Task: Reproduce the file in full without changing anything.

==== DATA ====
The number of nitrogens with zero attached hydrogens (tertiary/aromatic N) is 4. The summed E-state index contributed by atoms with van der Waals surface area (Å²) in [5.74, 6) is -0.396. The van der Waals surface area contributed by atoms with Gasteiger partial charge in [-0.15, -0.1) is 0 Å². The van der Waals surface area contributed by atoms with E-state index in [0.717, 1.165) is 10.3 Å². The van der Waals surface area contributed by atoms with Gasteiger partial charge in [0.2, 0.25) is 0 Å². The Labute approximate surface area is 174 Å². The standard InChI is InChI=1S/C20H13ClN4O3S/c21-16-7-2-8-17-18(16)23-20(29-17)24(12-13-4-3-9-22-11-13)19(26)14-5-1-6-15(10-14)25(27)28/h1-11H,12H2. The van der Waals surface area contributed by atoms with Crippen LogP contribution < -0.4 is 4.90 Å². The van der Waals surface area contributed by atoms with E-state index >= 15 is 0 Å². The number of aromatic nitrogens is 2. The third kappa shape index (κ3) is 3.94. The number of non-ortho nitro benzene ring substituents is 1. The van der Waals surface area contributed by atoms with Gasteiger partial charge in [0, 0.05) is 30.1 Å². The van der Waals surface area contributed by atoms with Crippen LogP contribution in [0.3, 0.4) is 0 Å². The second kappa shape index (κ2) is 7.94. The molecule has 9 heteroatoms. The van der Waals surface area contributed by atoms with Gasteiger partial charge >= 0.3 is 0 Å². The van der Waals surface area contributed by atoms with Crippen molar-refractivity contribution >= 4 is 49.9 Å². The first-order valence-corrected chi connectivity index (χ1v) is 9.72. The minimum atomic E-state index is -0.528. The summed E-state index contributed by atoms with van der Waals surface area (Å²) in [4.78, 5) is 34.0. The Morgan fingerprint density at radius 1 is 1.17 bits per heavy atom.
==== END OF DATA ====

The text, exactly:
The number of nitrogens with zero attached hydrogens (tertiary/aromatic N) is 4. The summed E-state index contributed by atoms with van der Waals surface area (Å²) in [5.74, 6) is -0.396. The van der Waals surface area contributed by atoms with Gasteiger partial charge in [-0.15, -0.1) is 0 Å². The van der Waals surface area contributed by atoms with E-state index in [0.717, 1.165) is 10.3 Å². The van der Waals surface area contributed by atoms with Gasteiger partial charge in [0.2, 0.25) is 0 Å². The Labute approximate surface area is 174 Å². The standard InChI is InChI=1S/C20H13ClN4O3S/c21-16-7-2-8-17-18(16)23-20(29-17)24(12-13-4-3-9-22-11-13)19(26)14-5-1-6-15(10-14)25(27)28/h1-11H,12H2. The van der Waals surface area contributed by atoms with Crippen LogP contribution < -0.4 is 4.90 Å². The van der Waals surface area contributed by atoms with E-state index >= 15 is 0 Å². The number of aromatic nitrogens is 2. The third kappa shape index (κ3) is 3.94. The number of non-ortho nitro benzene ring substituents is 1. The van der Waals surface area contributed by atoms with Gasteiger partial charge in [0, 0.05) is 30.1 Å². The van der Waals surface area contributed by atoms with Crippen LogP contribution in [0.3, 0.4) is 0 Å². The second kappa shape index (κ2) is 7.94. The molecule has 9 heteroatoms. The van der Waals surface area contributed by atoms with Gasteiger partial charge >= 0.3 is 0 Å². The van der Waals surface area contributed by atoms with Crippen molar-refractivity contribution >= 4 is 49.9 Å². The first-order valence-corrected chi connectivity index (χ1v) is 9.72. The minimum atomic E-state index is -0.528. The summed E-state index contributed by atoms with van der Waals surface area (Å²) in [4.78, 5) is 34.0. The Morgan fingerprint density at radius 1 is 1.17 bits per heavy atom.